Bardeen, John (1908 - 1991)
John Bardeen was born in Madison, Wisconsin on May 23th 1908.
He studied at Madison Central High School. After graduation in 1923, he enrolled in electrical engineering at Wisconsin University, where he signed up for reinforcement courses in physics and mathematics. He took time off to work in the engineering department at the Chicago Western Electric Company, but still graduated in 1928.
He spent the next two years working as a research assistant in electrical engineering at Wisconsin University, researching mathematical problems applied to geophysics and antenna radiation.
Professor Leo J. Peters, under whom John had done his geophysics research, took a position at Gulf Oil Research Laboratories, and John left to work with him. For the three next years, he researched methods for interpreting geophysical and magnetic effects. These works were later to be used in oil prospecting. However, he had a preference for theoretical research and he left to research his doctoral thesis on solid state physics, cohesion and metals electrical conductivity at Princeton University.
From 1938 to 1941, now a doctor, he worked as an assistant physics professor at Minnesota University.
When World War II broke out, he was conscripted and destined to the Naval Ordnance Laboratory, where he helped to develop protection systems for ships and submarines against magnetic mines and torpedoes.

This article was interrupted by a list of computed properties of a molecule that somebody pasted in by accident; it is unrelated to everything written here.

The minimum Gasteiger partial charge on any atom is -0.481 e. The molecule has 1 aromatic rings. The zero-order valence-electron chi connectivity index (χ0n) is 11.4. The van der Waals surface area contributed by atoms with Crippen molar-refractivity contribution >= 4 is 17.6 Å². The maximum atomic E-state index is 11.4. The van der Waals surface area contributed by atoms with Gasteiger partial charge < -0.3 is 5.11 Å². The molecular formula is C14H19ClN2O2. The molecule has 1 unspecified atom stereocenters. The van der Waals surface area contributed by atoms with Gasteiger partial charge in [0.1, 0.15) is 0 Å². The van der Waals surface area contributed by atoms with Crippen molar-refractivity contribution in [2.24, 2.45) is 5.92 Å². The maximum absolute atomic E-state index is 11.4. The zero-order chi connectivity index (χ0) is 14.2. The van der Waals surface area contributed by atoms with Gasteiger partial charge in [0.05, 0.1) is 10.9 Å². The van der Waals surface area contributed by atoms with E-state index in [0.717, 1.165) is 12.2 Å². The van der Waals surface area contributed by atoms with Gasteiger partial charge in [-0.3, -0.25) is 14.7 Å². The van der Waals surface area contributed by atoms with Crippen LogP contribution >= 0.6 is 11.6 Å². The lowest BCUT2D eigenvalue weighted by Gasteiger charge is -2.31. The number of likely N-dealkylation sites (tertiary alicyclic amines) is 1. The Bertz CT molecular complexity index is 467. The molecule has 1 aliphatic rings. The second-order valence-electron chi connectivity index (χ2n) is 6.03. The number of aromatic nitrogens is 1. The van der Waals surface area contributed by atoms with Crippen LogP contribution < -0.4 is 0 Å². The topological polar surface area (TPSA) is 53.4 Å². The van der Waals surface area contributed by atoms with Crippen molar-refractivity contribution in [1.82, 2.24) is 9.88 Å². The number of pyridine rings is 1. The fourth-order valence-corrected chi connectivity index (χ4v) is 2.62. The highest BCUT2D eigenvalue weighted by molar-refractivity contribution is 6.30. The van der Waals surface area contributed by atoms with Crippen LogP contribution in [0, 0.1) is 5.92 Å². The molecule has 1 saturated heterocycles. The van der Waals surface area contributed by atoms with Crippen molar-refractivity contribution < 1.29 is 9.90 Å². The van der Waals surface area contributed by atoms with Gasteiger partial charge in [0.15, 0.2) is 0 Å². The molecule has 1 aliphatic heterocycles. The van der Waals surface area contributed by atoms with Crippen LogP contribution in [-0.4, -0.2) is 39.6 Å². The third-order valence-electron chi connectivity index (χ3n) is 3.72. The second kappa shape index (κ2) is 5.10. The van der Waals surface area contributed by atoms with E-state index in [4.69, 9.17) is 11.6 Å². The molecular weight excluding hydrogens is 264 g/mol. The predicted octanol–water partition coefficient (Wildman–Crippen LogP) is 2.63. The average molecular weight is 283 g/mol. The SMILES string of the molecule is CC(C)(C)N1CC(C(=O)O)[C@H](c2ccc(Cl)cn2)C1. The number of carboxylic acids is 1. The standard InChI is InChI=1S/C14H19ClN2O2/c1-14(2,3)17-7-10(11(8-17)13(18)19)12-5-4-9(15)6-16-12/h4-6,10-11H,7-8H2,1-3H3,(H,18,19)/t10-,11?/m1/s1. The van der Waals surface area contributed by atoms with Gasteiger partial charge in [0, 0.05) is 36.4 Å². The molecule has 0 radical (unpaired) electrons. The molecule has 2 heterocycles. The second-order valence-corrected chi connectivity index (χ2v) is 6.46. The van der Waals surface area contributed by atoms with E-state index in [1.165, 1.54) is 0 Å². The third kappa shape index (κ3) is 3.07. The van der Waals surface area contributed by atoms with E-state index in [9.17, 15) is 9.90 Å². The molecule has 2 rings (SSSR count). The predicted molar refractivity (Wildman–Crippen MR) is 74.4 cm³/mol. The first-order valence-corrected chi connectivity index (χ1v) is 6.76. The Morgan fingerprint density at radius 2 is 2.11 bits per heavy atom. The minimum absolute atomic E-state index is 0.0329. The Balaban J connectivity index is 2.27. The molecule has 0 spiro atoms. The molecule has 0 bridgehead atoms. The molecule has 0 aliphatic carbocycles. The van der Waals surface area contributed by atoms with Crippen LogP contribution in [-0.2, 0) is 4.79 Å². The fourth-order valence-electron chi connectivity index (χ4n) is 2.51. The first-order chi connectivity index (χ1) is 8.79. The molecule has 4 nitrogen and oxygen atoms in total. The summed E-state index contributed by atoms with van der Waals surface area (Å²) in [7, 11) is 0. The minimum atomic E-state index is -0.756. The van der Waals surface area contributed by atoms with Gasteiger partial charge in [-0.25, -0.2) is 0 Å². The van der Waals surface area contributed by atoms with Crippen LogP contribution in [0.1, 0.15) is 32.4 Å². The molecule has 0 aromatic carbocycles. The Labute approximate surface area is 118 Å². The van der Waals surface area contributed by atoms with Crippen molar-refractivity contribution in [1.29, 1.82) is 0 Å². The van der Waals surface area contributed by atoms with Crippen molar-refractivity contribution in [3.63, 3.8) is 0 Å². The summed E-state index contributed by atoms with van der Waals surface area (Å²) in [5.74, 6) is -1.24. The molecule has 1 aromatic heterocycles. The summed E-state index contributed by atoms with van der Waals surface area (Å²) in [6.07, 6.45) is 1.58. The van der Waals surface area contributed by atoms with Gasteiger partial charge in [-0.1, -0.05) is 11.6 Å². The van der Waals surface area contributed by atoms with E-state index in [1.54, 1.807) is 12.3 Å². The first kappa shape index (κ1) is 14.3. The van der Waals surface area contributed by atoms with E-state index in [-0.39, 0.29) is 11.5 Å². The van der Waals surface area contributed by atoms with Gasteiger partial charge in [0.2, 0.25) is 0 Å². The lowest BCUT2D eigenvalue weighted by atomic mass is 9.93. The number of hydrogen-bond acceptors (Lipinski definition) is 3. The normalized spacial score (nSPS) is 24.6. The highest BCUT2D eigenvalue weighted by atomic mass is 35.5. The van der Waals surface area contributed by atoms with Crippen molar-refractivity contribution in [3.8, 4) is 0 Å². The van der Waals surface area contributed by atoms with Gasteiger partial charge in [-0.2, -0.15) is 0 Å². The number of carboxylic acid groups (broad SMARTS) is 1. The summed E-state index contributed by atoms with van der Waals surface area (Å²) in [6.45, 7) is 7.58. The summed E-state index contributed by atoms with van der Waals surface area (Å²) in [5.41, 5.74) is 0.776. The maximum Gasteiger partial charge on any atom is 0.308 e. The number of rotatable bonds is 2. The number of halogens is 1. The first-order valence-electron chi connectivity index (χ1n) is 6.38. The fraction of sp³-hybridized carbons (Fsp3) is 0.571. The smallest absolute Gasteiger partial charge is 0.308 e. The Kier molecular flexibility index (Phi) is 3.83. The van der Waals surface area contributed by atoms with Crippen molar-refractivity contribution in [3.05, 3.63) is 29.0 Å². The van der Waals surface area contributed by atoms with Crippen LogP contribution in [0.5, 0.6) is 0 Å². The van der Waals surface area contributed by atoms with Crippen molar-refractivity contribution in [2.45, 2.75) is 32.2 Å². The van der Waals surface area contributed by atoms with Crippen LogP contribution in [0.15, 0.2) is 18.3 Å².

After the war, he returned to the Minnesota lecture theatres, where he was reunited with an old high school friend, William Shockley. Shockley put him into touch with Bell Laboratories, where they were setting up a new solid state research group, which he was to lead. Bell Labs offered to double his salary, and Bardeen immediately accepted.
Shockley was not the only member of the working group who knew Bardeen. Another great friend from his university years was on the team: Walter Brattain. While they were working at Bell Labs, Brattain and Bardeen spent a lot of their time together doing what they liked most: outside working hours they were keen golfers, and, at work, Brattain developed the experiments and Bardeen the theories to explain their results.
His work was based on the radio research. In particular, they works into crystal amplifiers. In 23th December 1947, they testing with various materials, were able to control the germanium semiconductor behavior. They had built the first transistor. Shockley, relates that a colleague suggested calling the invention ‘persistor’ instead of ‘transistor’, as it would never have been invented without the long-time perseverance of semiconductor researchers.
In 1956, John Bardeen, Walter Brattain and William Shockley received the Nobel Prize for Physics for their invention.
After the invention of the transistor, the good working atmosphere that had reigned in the lab melted away, because Shockley thought that Bardeen and Brattain did not really regard him as one of the inventors. Bardeen put up with the poor working atmosphere for four years before leaving for Illinois University with the offer of researching any field of his choice.
In 1957, Bardeen, Leon Neil Cooper and John Robert Schrieffer proposed the first satisfactory explanation of superconductivity, which had been a puzzle since its discovery in 1908. They received the 1972 Nobel Prize for Physics for their theory, known ever since as “BCS theory”, the initials of their surnames. This was Bardeen’s second Nobel Prize in just sixteen years.
John Bardeen died on 30 January 1991.